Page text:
Kununurra families leave town as ECEC staffing shortages continue to impact
The Sector > Economics > Supply & Demand > Kununurra families leave town as ECEC staffing shortages continue to impact

Kununurra families leave town as ECEC staffing shortages continue to impact

by Freya Lucas

November 18, 2021

Much of the early childhood education and care (ECEC) sector is reporting staffing challenges at present, however this is often more keenly felt in regional and rural areas, where isolation can make attracting and retaining staff difficult. 


For the remote Western Australian community of Kununurra, one local provider has had to cut most families’ access to care by one day per week as ongoing COVID-19 border restrictions impact an already pressured staffing space. 


Ewin Early Learning Centre in Kununurra was profiled recently in the ABC, sharing the story of local parent Jazmine White who is now forced to stay home every Thursday and look after her three preschool children, losing a day of income in the process.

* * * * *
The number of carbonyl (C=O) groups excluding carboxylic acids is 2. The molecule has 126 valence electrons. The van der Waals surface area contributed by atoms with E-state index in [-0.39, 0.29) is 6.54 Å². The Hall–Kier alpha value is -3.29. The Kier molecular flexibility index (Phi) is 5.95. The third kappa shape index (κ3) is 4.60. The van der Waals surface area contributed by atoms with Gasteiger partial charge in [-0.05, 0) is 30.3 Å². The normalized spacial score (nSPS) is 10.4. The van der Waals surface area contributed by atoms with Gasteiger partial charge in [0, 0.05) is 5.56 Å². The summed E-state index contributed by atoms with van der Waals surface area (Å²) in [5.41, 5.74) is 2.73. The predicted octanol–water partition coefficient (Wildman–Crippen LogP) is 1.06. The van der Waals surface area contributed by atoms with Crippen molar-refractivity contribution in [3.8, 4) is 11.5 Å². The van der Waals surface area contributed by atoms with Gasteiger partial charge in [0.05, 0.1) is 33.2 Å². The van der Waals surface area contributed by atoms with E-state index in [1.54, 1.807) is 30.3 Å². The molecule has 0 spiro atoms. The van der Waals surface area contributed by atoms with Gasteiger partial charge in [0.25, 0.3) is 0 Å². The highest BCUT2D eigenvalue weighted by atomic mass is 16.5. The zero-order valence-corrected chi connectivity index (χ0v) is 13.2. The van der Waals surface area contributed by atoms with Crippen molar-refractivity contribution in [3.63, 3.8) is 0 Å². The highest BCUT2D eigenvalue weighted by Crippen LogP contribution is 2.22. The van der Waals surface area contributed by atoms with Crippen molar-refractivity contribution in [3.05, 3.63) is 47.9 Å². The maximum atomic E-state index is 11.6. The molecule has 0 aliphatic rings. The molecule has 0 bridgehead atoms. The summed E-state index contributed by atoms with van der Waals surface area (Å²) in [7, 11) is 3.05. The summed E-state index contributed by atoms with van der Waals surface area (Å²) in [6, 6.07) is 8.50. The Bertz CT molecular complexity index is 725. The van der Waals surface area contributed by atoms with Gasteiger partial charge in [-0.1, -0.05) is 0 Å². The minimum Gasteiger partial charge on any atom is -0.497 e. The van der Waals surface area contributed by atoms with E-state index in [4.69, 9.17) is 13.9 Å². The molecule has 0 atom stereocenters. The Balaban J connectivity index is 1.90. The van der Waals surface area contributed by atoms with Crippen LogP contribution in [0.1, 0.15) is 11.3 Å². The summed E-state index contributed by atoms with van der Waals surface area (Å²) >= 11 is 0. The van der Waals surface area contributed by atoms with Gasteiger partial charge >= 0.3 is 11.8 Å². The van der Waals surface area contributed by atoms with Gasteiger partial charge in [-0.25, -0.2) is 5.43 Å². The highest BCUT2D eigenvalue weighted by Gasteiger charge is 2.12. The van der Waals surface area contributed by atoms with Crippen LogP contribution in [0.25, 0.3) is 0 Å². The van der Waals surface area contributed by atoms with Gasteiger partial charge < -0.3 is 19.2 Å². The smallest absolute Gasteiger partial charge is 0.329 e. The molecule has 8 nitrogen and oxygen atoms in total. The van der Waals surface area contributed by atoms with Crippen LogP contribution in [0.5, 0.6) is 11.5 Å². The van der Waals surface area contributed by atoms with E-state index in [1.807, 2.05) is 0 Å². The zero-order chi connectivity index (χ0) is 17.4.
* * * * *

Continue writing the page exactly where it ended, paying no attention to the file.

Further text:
Accessing ECEC in Kununurra was already highly competitive, the ABC noted, with waiting lists for both Ewin and the town’s other provider, One Tree, often stretching beyond a year.


Ms White said her family will move to the state’s south where there are more accessible ECEC options, something she says others in the community are also considering. 


Ewin Early Learning Centre General Manager Janelle Atwell told the ABC that she understands the impact the decision had on families, pointing out that staff, too, are feeling the pressure. 


“It’s causing great fatigue and stress trying to run a centre with ten less full-time staff,” she said, noting that WA’s strict border controls have made it difficult to recruit staff despite the service offering “well above” the normal ECEC wage. 


Speaking on behalf of One Tree Community Services executive director Irina Cattalini said the employment of locals and high numbers of Indigenous staff had enabled its Kununurra centre to remain at full capacity.


“From time-to-time we have had to temporarily reduce care. But overall, our local staff, together with strong and consistent local management, have ensured the service is operating at capacity,” she said.


To access the original coverage of this story please see here

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